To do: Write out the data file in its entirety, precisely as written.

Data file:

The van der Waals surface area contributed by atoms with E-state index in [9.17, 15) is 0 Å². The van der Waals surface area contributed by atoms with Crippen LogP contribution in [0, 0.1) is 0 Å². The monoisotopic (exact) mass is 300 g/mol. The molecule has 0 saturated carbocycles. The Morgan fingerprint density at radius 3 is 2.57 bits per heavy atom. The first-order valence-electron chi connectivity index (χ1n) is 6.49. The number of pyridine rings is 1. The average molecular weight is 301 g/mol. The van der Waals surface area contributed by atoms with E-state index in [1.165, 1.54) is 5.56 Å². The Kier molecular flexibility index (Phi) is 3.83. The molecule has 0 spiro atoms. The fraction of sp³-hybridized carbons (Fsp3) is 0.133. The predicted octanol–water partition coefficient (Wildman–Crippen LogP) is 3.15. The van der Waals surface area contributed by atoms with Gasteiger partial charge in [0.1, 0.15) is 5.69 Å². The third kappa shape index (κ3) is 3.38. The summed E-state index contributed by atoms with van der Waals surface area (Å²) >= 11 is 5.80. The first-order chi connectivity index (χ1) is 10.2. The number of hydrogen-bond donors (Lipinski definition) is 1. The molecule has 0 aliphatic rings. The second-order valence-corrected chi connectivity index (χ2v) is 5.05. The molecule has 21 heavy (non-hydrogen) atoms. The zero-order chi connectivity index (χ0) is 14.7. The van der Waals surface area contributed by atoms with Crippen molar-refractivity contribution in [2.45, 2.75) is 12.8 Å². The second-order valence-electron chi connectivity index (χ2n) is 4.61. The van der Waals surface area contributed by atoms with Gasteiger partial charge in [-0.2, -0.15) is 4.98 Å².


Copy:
The van der Waals surface area contributed by atoms with E-state index in [9.17, 15) is 0 Å². The van der Waals surface area contributed by atoms with Crippen LogP contribution in [0, 0.1) is 0 Å². The monoisotopic (exact) mass is 300 g/mol. The molecule has 0 saturated carbocycles. The Morgan fingerprint density at radius 3 is 2.57 bits per heavy atom. The first-order valence-electron chi connectivity index (χ1n) is 6.49. The number of pyridine rings is 1. The average molecular weight is 301 g/mol. The van der Waals surface area contributed by atoms with E-state index in [1.165, 1.54) is 5.56 Å². The Kier molecular flexibility index (Phi) is 3.83. The molecule has 0 spiro atoms. The fraction of sp³-hybridized carbons (Fsp3) is 0.133. The predicted octanol–water partition coefficient (Wildman–Crippen LogP) is 3.15. The van der Waals surface area contributed by atoms with Gasteiger partial charge in [0.1, 0.15) is 5.69 Å². The third kappa shape index (κ3) is 3.38. The summed E-state index contributed by atoms with van der Waals surface area (Å²) >= 11 is 5.80. The first-order chi connectivity index (χ1) is 10.2. The number of hydrogen-bond donors (Lipinski definition) is 1. The molecule has 0 aliphatic rings. The second-order valence-corrected chi connectivity index (χ2v) is 5.05. The molecule has 21 heavy (non-hydrogen) atoms. The zero-order chi connectivity index (χ0) is 14.7. The van der Waals surface area contributed by atoms with Crippen molar-refractivity contribution in [2.45, 2.75) is 12.8 Å². The second-order valence-electron chi connectivity index (χ2n) is 4.61. The van der Waals surface area contributed by atoms with Gasteiger partial charge in [-0.2, -0.15) is 4.98 Å².